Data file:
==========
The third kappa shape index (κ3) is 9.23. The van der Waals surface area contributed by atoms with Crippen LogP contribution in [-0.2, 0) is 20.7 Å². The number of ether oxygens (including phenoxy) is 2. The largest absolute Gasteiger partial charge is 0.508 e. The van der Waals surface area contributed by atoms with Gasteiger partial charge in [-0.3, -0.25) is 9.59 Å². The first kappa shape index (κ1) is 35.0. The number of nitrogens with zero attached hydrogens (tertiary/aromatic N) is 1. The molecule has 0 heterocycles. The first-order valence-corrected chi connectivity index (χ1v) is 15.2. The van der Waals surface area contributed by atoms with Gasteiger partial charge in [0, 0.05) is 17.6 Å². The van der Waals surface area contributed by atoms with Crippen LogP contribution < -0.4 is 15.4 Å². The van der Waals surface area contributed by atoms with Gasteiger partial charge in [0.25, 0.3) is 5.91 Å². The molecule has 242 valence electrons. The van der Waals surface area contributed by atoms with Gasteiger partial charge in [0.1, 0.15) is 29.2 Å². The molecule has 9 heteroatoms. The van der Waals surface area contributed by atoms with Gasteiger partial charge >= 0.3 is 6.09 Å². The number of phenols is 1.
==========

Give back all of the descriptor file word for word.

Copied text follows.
The third kappa shape index (κ3) is 9.23. The van der Waals surface area contributed by atoms with Crippen LogP contribution in [-0.2, 0) is 20.7 Å². The number of ether oxygens (including phenoxy) is 2. The largest absolute Gasteiger partial charge is 0.508 e. The van der Waals surface area contributed by atoms with Gasteiger partial charge in [-0.3, -0.25) is 9.59 Å². The first kappa shape index (κ1) is 35.0. The number of nitrogens with zero attached hydrogens (tertiary/aromatic N) is 1. The molecule has 0 heterocycles. The first-order valence-corrected chi connectivity index (χ1v) is 15.2. The van der Waals surface area contributed by atoms with Gasteiger partial charge in [0, 0.05) is 17.6 Å². The van der Waals surface area contributed by atoms with Crippen LogP contribution < -0.4 is 15.4 Å². The van der Waals surface area contributed by atoms with Gasteiger partial charge in [0.25, 0.3) is 5.91 Å². The molecule has 242 valence electrons. The van der Waals surface area contributed by atoms with Gasteiger partial charge in [0.1, 0.15) is 29.2 Å². The molecule has 9 heteroatoms. The van der Waals surface area contributed by atoms with Gasteiger partial charge >= 0.3 is 6.09 Å². The number of phenols is 1.